It is clear that Jesus’ disciples, as well as all of the Jews, and even the devil himself, knew what the Scriptures consisted of. It’s even more interesting that Jesus constantly quote from the Old Testament canon, but never quote from the deutero-canonical books. The canon had been set long before and books written under the inspiration of the Holy Spirit were considered holy as soon as they were written. No council or church had any say about that. God made sure that His people knew what was written under His inspiration.

But didn’t the council of Jamnia determine which books made part of the Old Testament in 90 AD?

Jewish life changed drastically after the destruction of the city of Jerusalem in 70 A.D. The temple, the center of Jewish ceremonial life was destroyed and Judaism was heavily discussed among rabbis. In the year 90 A.D., in the ancient town of Jamnia, located close to the coast of Palestine south of Jaffa (It is still inhabited today and called Yabneh or Jabneh), Rabbi Jonathan Ben-Zakkai led several discussions on a number of things pertaining Jewish life.

It’s interesting to note that some religious groups proclaim that the Old Testament canon was determined by the Jews at that time and excluded any Greek writings from their canon as a protection from the growing new sect called Christianity, which had their writings in Greek. However no evidence can be found about that. If such decisions were reached, wouldn’t it have been propagated in writing all over the Jewish world?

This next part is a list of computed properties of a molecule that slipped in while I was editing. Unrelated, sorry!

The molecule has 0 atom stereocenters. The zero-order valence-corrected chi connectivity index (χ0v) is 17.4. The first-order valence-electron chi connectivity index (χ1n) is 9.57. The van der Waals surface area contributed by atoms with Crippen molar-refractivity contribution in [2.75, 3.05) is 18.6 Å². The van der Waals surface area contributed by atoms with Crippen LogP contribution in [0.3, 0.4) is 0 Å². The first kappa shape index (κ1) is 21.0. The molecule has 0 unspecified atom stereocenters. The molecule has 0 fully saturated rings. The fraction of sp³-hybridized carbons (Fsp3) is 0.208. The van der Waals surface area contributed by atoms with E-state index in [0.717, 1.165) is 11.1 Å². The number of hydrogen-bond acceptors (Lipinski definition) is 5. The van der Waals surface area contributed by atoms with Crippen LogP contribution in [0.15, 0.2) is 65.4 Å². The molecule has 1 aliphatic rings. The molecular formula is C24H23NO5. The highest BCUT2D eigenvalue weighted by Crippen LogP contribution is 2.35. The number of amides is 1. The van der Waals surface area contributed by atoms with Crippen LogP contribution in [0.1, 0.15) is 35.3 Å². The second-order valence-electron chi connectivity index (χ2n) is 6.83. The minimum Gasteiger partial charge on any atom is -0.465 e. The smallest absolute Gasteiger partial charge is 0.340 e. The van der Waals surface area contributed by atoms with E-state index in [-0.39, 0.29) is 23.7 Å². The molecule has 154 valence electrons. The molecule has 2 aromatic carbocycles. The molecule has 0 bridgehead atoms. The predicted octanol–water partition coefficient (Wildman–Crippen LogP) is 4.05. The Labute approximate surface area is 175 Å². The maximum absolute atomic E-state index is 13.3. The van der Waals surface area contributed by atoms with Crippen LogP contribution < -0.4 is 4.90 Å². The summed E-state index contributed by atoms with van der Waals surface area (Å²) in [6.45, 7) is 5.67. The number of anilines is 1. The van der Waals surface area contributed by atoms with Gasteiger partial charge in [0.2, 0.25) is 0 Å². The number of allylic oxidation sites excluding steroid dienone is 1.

Also, we determined that the Old Testament was already determined by the time Jesus led His ministry. Why would Jews need to meet to decide which books met the criteria to be part of the Old Testament, if the Old Testament canon already existed?
Many topics were discussed in Jamnia, including discussions about Old Testament books. None of these were treated as possibly being admitted to the canon, and no other new books were even mentioned for consideration. The discussions were generally about possible internal problems, such as theology, apparent contradictions, or possibly unsuitable content. Rabbinical discussions were found about the book of Ecclesiastes especially and Song of Songs. The following other Old Testament books were also discussed in a single passage: Ruth, Esther, Proverbs, and Ezekiel. The only non-canonical books mentioned in these contexts are the “books of Hamiram” (Homer?), but were never even considered for canonization.

An excellent paper entitled “The Council of Jamnia and the Old Testament Canon” about this can be found at . This document is a reprint of an article, which was published in the Westminster Theological Journal 38 (Spring, 1976). Using primary and secondary sources it proves that there is “no real evidence for such a council nor for any binding canonical decisions at that time”.

But where were the deutero-canonical books first found?

Around 250 B.C., Jewish scholars in Alexandria, Egypt, translated the Hebrew Old Testament into Greek. The Jews in that area had started to loose their Hebrew language in favour of Greek. This translation was called the LXX or the Septuagint, as a legend alleges that 70 Hebrew scholars completed their translation in 70 days. Among the books found in the Septuagint are the deutero-canonical books (Tobit, Judith, 1 and 2 Macabees, Wisdom of Solomon, Ecclesiasticus (or Sirach) and Baruch) and some other apocryphal books (the Prayer of Manasseh and 1 and 2 Esdras).